What A Sorry F***ing Mess. (Health Care)

I am 69 yo and I am so glad I’m not 20-50 something. I’m retired with Medicare/Caid and should I ever need more than that, I’ll be happy to have spared everyone the expense of postponing my demise. You all know what the Chinese are reputed to have said about “interesting times”.

I don’t have cable and, what little I know of the major networks, I get on the net from Jon Stewart. Last night he targeted the popular right-wing reaction to the news that Congress was moving toward passing a health care reform bill (the size of an urban telephone directory and about as likely to be read by anyone it affects) which they characterize as socialistic and too expensive.

I am also a poster at Common Dreams where the latter-day disenfranchised hang out. They were tearing Dennis Kucinich a new asshole for reversing his stand against the bill after he had been taken for a ride in Air Force One. There was general agreement that Dennis had been made an offer he couldn’t refuse like eating his own shit electorally or shitting on the pile with the rest of them. His few apologists suggested that he may have been offered the Wellstone Alternative.

These heirs of Che Guevara also find fault with the bill on the grounds that is just another example of (corporate) socialism and will cost too much because of corporate profiteering. So we have the left and right, united against a bill that is generally recognized as “imperfect” and nobody really likes, using the same words to describe their objections. WTF?

What is the difference between govt “waste” and “inefficiency” and corporate profiteering? Doesn’t it all end up in the same pockets anyway?

“Compromise” is defined as, “When everyone complains equally.”

Mission accomplished. If the wailing and gnashing of teeth is any indication, this is the best bill we could’ve hoped for.

I think what started as a good intention by Obama and much-needed social program ended up as nothing more than a game of political capture-the-flag.

Democrats want the bill to pass because they need to have some accomplishment to point to during the upcoming elections.

Republicans don’t because they need to point out how ineffectual the Democrats were in office during the upcoming elections.

The original bill has been chopped, gutted, adulterated, transmogrified, circumcised, and crucified, and its entrails dragged across the Senate floor and over every television screen in the United States. Nobody likes it now, but that doesn’t matter.

I thought socialized healthcare would be a great step forward for this country. Why am I surprised that it just turned into another congressional hack job?

The current bill has some changes that are badly needed, like the changes around pre-existing conditions. It is not all I hoped for, but then what I wanted was never even on the table. Even as gutted as it is, from the comments I just read in a smaller community newspaper’s website, many are convinced this is the way Obama is going to take away all freedom and allow his communist czars to control everyone.

And yet still will extend health insurance to 95% of the population, reduce the deficit, lower premiums, and eliminate discrimination based on preexisting conditions.

Legislative processes are messy. Don’t let that color your view of the actual substance.

I agree with Agent, it started out as health care, ended up as a must-pass just so they can claim some victory. The Dems will get killed in Nov if this passes, and get killed worse if it doesn’t.

I think it’s a bad bill, and we can’t afford it as a country. But borrow-and-spend seems to be the rule for the last few decades, so why not some more.

What do you mean by that? Have they been lining up political opponents against a wall and executing them? Or perhaps have they been ineffectual in creating peasant uprisings? Or have they been surrendering to their enemies by shouting “Don’t shoot me, I’m Che, I’m worth more alive!!”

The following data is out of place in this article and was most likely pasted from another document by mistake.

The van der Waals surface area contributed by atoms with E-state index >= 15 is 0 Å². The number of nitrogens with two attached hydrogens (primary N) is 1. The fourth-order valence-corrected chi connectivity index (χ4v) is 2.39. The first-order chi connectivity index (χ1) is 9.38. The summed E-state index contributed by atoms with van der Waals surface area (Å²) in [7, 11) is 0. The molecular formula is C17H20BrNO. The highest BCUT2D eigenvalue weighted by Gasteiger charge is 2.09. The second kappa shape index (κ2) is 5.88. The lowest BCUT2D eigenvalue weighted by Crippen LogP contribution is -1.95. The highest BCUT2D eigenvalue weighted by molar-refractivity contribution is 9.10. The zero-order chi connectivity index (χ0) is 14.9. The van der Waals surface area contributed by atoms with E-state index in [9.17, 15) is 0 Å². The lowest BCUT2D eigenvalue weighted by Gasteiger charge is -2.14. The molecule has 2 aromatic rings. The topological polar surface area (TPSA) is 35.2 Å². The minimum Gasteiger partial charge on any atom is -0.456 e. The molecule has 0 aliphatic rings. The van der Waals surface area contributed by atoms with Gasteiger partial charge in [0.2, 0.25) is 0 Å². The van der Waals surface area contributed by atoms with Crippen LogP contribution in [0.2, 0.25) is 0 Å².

The CBO would appear to disagree with you on whether we can or can’t afford it.

And, Paul Krugman too. But, hey, what does he know?

It’ll save as many as one million lives over the next decade – most of them poor, and disproportionately from minority or otherwise oppressed populations. You think that’s nothing?

It’ll cover 30-some million people who have no health insurance today – overwhelmingly because they can’t afford it.

It’ll stop insurance companies from denying coverage – or even from requiring higher premiums – from people who, through no fault of their own, have asthma, or Parkinson’s, or cancer, or Crohn’s.

It’ll stop the imposition of lifetime caps, so someone who paid their premiums every month but ends up with cancer or diverticulitis or kidney disease doesn’t get dumped. When that happens now (which it does literally every day), those people usually can’t get any other insurance either, because they’ve been sick.

It’ll allow entrepreneurship to thrive, because people who have ideas for new businesses or products will be able to strike out on their own without fear that they’ll lose the coverage for their kid’s asthma or their spouse’s hypertension medicines.

Similarly, it’ll allow small businesses to offer health care benefits, making them more attractive employers to top talent.

It’ll require insurance companies to spend the substantial majority of premium charges on health care instead of bureaucracy, advertising, or officer salaries.

And, while it unfortunately doesn’t create a public option (an idea that only arose during the 2004 presidential race, BTW; it’s not like it has been a objective on the left for decades, although health reform sure has), it allows states and regional compacts to establish their own.

And it will do all these things at a cost savings of a trillion dollars over the long term. Not only is every dime of spending paid for, those dimes generate a big return. It’s the biggest deficit-reduction effort since the Clinton surplus.

It’s a great bill. It is not a perfect bill. But that doesn’t make it anemic, or lame, or worth spurning – or even turning you nose up at. It’s a great bill.


Who’s going to pay for all the services and infrastructure to support all these extra living people, eh? :smiley:

I have insurance through work, a family policy costs the company about $1200 a month.

But if I had to buy the same policy as an individual it would cost over $5250 a month (unless I want to keep my adult children on, then the rate goes higher. When my company talked about switching plans I considered keeping the one I had as an individual because I didn’t want to change doctors then I got a quote